SHELBURNE FALLS — For the second time in a year, this picturesque Western Massachusetts village was recently taken over by Hollywood, with cameras rolling up and down the main drag and movie stars strolling into coffee shops between takes.
The latest production transformed Bridge Street into the fictional Indiana town of Carlinville for “The Judge,” starring Robert Downey Jr. as a lawyer who returns home for his mother’s funeral. And even though the name Shelburne Falls will not be featured in the movie, the exposure could be a boon for the village — as well as for the state’s budding movie industry.
Tourists and day-trippers showed up to catch a glimpse of the stars — and spent money at local restaurants, shops, and other businesses. To extend the economic benefits, the Massachusetts Film Office has proposed creating a tourism package for the village centered around the movie, in collaboration with Warner Bros., the movie’s production company.
The state film office is considering similar promotions for other Massachusetts communities that have achieved fame as film locations. In a way, it is the ultimate product placement.
Filming a movie or TV show in the state is an “incredible marketing tool for exposure of the Commonwealth,” said Lisa Strout, director of the film office.
“We’re so lucky here to have such great-looking towns and landscape,” Strout said. “Such a variety, it’s just ready for a story to be told.”
The film business has boomed in Massachusetts since the state enacted a tax incentive in 2006 that reimburses production companies for up to 25 percent of the cost of filming. This summer, four movies filmed here are opening: “The Heat,” The Way Way Back,” “Grown Ups 2,” and “R.I.P.D.”
The tax credit is controversial, however, with studies by the state Department of Revenue raising questions about whether the cost of the credit exceeds the local economic benefits. But IATSE Local 481, the union that represents costume, set construction, and other film crew trades in New England, said filming on major film and TV productions has increased more than sevenfold since the incentive went into effect — and that has meant jobs for its members.
“I don’t have a lot of people going to work in other jurisdictions,” said Chris O’Donnell, business manager at Local 481.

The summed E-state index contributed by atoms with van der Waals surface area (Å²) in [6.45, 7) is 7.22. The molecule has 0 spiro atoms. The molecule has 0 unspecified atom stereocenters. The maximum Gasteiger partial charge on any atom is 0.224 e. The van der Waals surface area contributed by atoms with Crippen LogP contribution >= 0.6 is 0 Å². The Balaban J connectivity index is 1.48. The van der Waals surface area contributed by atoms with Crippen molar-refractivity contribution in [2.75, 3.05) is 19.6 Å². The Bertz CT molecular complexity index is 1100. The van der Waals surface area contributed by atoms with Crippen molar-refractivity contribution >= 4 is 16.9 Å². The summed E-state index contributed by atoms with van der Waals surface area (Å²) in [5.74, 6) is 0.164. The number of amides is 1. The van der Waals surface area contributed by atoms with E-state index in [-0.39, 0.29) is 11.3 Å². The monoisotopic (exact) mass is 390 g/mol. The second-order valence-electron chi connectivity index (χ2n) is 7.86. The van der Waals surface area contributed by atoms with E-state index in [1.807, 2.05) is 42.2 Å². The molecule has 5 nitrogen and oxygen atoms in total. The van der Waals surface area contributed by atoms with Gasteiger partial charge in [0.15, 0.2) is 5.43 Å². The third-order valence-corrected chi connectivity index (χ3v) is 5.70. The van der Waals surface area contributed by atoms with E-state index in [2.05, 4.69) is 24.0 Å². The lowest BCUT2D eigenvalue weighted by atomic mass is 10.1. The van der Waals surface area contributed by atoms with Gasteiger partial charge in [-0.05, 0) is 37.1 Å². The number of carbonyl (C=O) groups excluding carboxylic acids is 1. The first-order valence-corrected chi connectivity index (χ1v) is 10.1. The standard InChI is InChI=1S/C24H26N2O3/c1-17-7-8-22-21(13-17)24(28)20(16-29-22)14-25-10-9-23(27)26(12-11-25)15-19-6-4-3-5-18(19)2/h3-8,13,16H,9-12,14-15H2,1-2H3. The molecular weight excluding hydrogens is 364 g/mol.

At the Shelburne Falls shoot, about 80 percent of the crew was from Massachusetts, with as many as 150 people working at a time, O’Donnell said. To Mary Vilbon at the Greater Shelburne Falls Area Business Association, that’s 150 potential tourists.
“Our hope is that they see how beautiful the region is, they come back with family and friends,” she said.
The marketing project the state film office hopes to launch with “The Judge” could spread the word even further. The idea is to create a package showing the attractions of Shelburne Falls — the Bridge of Flowers, for instance, a blooming walkway on an old trolley bridge spanning the Deerfield River — as well behind-the-scenes footage of the movie shoot.
These packages would be posted on the state tourism site, which plans to launch a film tourism page in the fall, highlighting Massachusetts film locations.
“International tourists are very interested in that sort of thing,” Strout said.
Americans, too, it turns out. The Cape Cod water park Water Wizz is featured prominently in the trailer for the upcoming Steve Carell movie “The Way Way Back,” opening July 5, and the park has already had a call from someone who was surprised to find it was a real place, and planned to come visit.
In Shelburne Falls, the filming alone was enough to bring tourists to town. RiverFest, held each year in early June, was more crowded than usual because people wanted to see the movie sets, Vilbon said, although some of them, confused by all the Carlinville signs on buildings and light poles, weren’t sure they were in the right place.
Amy Young, a social worker from Lowell, had never been to Shelburne Falls before making three trips in less than two weeks to try to see Downey, her favorite actor. One day, she stood in the rain for six hours and was rewarded with a wave when Downey drove by. In the meantime, she explored the town, eating ice cream, drinking tea, and buying flowers for her daughter, whose birthday dinner she missed while waiting for Downey sightings.
“It’s adorable,” she said of the village. “I think it would be a great day trip.”
Some Shelburne Falls business owners were not thrilled about the filming, citing a loss of business when the street was closed and parking spots were occupied by cars with Indiana plates. But many received a few hundred dollars from Warner Bros. to make up for the disruption, and some made a little extra by selling bales of straw and funeral flower arrangements to the set decorator.
Betsy Laus, the manager of Mocha Maya’s coffee shop, is not complaining, though. Business has been so brisk, she said, she has hired four new people for the summer to handle the crush.
Tourists just do not visit the area as much as they used to, Laus said, and the coffee shop almost closed over the winter. But with two movie shoots in a year, including Jason Reitman’s “Labor Day,” filmed last summer, and the state poised to ramp up its film tourism efforts, things are looking up.
“It couldn’t have come at a better time,” Laus said of Hollywood’s love affair with Shelburne Falls. “This was just what we needed to get people to know where we were.”